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  • Gerda LernerLeftist and Feminist
  • Linda Gordon (bio)

Readers of this journal know that Gerda Lerner was the most influential figure in the development of women’s and gender history since the 1960s. But some among us, particularly younger historians, may not be aware of her position within the larger framework of the Left and of “history from the bottom up,” which made women’s history possible. So I want to trace her personal intellectual and political development from that perspective. To do that we need to start in Europe, because Lerner was always both a European and an immigrant who became, with an amazingly quick learning curve, American.

Born Gerda Hedwig Kronstein to a wealthy, secular Jewish family in Vienna in 1920, her family was typical of the Jewish bourgeoisie in central Europe but also unconventional, as their class status allowed. Her father Robert, an ambitious young army officer, married a woman with a substantial dowry, which he used to establish a profitable pharmacy and pharmaceutical factory. That wife—Ilona, mother of Gerda and her younger sister Nora—soon came out as a bohemian who practiced sexual freedom, vegetarianism, and yoga. This scandalized Robert’s mother who decided she had to “save” her granddaughters from their mother’s influence. Since they lived in separate apartments in the same large house, the two women fought frequently, and the girls observed the conflict between the two women. Ilona won one fight, naming Gerda’s younger sister Nora, after Ibsen’s play. But Ilona was miserable, furious with her mother-in-law, and bored with her husband. She wanted a divorce but under Austrian law would have lost her children to her husband (who would of course have turned them over to his mother) if she had insisted. So instead she negotiated a legal contract: she and Robert would present the public appearance of a marriage necessary to bourgeois respectability but would lead separate lives; Ilona was granted several months vacation away from home each year, and she thereafter lived in a room marked off from the rest of the apartment. The girls were, of course, raised by a string of nannies and governesses. Ilona, meanwhile, bought a separate studio where she entertained boyfriends, while Robert kept a mistress in a separate apartment where he spent most of his evenings.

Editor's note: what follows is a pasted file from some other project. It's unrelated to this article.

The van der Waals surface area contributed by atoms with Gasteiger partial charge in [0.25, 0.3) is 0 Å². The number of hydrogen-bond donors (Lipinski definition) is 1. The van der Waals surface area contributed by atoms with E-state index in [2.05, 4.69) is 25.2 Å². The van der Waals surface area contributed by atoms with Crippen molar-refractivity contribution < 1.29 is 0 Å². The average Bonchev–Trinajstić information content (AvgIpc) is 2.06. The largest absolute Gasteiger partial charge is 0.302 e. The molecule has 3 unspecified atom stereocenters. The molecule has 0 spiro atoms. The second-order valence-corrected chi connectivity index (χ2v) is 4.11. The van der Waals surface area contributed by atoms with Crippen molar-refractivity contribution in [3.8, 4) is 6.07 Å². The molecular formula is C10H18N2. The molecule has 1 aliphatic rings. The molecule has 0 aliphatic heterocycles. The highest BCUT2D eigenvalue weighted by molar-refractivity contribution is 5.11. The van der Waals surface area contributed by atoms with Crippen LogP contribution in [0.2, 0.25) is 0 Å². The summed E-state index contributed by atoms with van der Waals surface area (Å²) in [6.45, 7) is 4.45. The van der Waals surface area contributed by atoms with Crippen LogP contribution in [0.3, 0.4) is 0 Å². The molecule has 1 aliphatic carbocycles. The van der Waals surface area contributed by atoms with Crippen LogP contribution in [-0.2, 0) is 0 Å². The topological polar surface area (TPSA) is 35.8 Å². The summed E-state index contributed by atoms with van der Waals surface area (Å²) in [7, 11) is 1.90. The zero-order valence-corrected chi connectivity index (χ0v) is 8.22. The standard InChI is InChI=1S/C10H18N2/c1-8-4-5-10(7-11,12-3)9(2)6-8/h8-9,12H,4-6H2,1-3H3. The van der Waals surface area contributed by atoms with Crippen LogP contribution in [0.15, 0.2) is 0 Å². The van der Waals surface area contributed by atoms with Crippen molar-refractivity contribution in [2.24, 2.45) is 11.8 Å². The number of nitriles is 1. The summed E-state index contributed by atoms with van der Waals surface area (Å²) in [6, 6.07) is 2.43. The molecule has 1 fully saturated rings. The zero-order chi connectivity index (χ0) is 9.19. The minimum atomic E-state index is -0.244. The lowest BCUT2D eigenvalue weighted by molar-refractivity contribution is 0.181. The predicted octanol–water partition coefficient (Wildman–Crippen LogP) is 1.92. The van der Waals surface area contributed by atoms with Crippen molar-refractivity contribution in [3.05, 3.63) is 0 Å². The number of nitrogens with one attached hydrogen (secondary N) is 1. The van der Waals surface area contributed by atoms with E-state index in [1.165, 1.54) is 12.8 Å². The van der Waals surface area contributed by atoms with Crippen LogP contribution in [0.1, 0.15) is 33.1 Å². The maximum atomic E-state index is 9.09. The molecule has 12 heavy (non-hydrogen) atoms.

Thus Gerda witnessed her mother’s striking female independence and was forced into her own independence as a child often without a parent and as an older sister. Meanwhile, she took in the entitlements and [End Page 31] tastes that the Kronstein class position allowed. She became a naughty girl, she recalled, misbehaving both at home and at school, even flirting with Catholicism. At age ten she was enrolled in a gymnasium for girls, where she thrived in the academically demanding environment. As a teenager she moved from resenting and defying her mother toward seeing her as a victim of social restrictions. During this time, she was reading Tolstoy and Gorky and listening to Louis Armstrong and Bessie Smith.

From the 1920s, Austrian Nazis, encouraged by their German brothers, had been attacking workingmen, both Social Democrats and Communists, with increasing violence. Anti-Jewish propaganda and discrimination intensified. In 1934, armed civil warfare broke out, so close that Gerda could hear the machine gun fire from her home. Schoolmates organized her into participating marginally in left student activism—she read and passed on left newspapers and contributed to the “Red Aid” charity which helped the families of arrestees and exiles. In 1939, her worried father sent her to England to study English for the summer; hating her placement there, she managed to join a youth camp run by the eminent scientist and Communist J.B.S. Haldane, where she absorbed further Marxist ideas.

Many Jews began fleeing after Hitler’s seizure of Austria in March 1938, and her father joined them after being warned that he would be arrested. He had previously established a business in Lichtenstein, which enabled him later to bring his family there. The Sturmabteilung (stormtroopers) arrived at the Kronstein home soon after he left, searching first for subversive books, and then returning to arrest him. In his absence they...


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pp. 31-36
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